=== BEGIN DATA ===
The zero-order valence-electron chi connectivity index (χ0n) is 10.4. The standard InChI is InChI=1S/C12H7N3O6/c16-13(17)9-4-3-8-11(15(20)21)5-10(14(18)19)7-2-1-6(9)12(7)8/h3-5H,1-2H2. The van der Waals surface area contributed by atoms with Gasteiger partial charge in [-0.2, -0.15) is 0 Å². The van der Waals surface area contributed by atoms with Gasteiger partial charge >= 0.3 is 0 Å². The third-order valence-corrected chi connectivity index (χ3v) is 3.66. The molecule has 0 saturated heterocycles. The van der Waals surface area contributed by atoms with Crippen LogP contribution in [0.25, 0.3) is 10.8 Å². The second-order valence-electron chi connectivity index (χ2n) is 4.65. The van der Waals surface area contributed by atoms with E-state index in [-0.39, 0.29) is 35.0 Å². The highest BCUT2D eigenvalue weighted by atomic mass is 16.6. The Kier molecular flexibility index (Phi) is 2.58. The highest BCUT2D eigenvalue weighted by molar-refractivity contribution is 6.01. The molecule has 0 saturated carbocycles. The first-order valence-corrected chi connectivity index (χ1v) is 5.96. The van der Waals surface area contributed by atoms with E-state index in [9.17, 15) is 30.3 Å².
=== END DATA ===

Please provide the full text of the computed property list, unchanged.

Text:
The zero-order valence-electron chi connectivity index (χ0n) is 10.4. The standard InChI is InChI=1S/C12H7N3O6/c16-13(17)9-4-3-8-11(15(20)21)5-10(14(18)19)7-2-1-6(9)12(7)8/h3-5H,1-2H2. The van der Waals surface area contributed by atoms with Gasteiger partial charge in [-0.2, -0.15) is 0 Å². The van der Waals surface area contributed by atoms with Gasteiger partial charge >= 0.3 is 0 Å². The third-order valence-corrected chi connectivity index (χ3v) is 3.66. The molecule has 0 saturated heterocycles. The van der Waals surface area contributed by atoms with Crippen LogP contribution in [0.25, 0.3) is 10.8 Å². The second-order valence-electron chi connectivity index (χ2n) is 4.65. The van der Waals surface area contributed by atoms with E-state index in [-0.39, 0.29) is 35.0 Å². The highest BCUT2D eigenvalue weighted by atomic mass is 16.6. The Kier molecular flexibility index (Phi) is 2.58. The highest BCUT2D eigenvalue weighted by molar-refractivity contribution is 6.01. The molecule has 0 saturated carbocycles. The first-order valence-corrected chi connectivity index (χ1v) is 5.96. The van der Waals surface area contributed by atoms with E-state index in [9.17, 15) is 30.3 Å².